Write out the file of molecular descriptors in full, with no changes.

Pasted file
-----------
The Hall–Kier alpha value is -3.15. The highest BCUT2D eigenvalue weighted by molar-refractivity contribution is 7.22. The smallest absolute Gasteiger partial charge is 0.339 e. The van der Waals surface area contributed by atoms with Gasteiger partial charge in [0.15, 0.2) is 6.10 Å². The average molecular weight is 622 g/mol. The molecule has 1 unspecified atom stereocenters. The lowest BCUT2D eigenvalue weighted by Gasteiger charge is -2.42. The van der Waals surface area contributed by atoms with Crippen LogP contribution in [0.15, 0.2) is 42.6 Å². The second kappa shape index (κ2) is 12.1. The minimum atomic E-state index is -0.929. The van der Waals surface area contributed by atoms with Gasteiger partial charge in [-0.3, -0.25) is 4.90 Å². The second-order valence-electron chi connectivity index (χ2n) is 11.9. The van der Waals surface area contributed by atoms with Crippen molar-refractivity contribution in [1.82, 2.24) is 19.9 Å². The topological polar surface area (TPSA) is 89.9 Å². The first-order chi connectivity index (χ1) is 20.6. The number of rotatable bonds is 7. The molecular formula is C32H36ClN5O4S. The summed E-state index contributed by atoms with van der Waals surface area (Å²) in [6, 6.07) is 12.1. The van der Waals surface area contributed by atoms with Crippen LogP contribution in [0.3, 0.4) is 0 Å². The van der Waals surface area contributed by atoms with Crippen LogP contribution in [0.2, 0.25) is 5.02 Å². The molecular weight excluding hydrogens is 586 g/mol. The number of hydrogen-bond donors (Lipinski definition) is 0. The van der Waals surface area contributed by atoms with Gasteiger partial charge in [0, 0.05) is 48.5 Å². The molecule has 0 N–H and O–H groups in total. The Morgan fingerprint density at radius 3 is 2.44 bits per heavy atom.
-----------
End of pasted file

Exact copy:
The Hall–Kier alpha value is -3.15. The highest BCUT2D eigenvalue weighted by molar-refractivity contribution is 7.22. The smallest absolute Gasteiger partial charge is 0.339 e. The van der Waals surface area contributed by atoms with Gasteiger partial charge in [0.15, 0.2) is 6.10 Å². The average molecular weight is 622 g/mol. The molecule has 1 unspecified atom stereocenters. The lowest BCUT2D eigenvalue weighted by Gasteiger charge is -2.42. The van der Waals surface area contributed by atoms with Crippen LogP contribution in [0.15, 0.2) is 42.6 Å². The second kappa shape index (κ2) is 12.1. The minimum atomic E-state index is -0.929. The van der Waals surface area contributed by atoms with Gasteiger partial charge in [-0.3, -0.25) is 4.90 Å². The second-order valence-electron chi connectivity index (χ2n) is 11.9. The van der Waals surface area contributed by atoms with Crippen molar-refractivity contribution in [1.82, 2.24) is 19.9 Å². The topological polar surface area (TPSA) is 89.9 Å². The first-order chi connectivity index (χ1) is 20.6. The number of rotatable bonds is 7. The molecular formula is C32H36ClN5O4S. The summed E-state index contributed by atoms with van der Waals surface area (Å²) in [6, 6.07) is 12.1. The van der Waals surface area contributed by atoms with Crippen LogP contribution in [0.3, 0.4) is 0 Å². The van der Waals surface area contributed by atoms with Crippen LogP contribution in [0.2, 0.25) is 5.02 Å². The molecular weight excluding hydrogens is 586 g/mol. The number of hydrogen-bond donors (Lipinski definition) is 0. The van der Waals surface area contributed by atoms with Gasteiger partial charge in [0, 0.05) is 48.5 Å². The molecule has 0 N–H and O–H groups in total. The Morgan fingerprint density at radius 3 is 2.44 bits per heavy atom.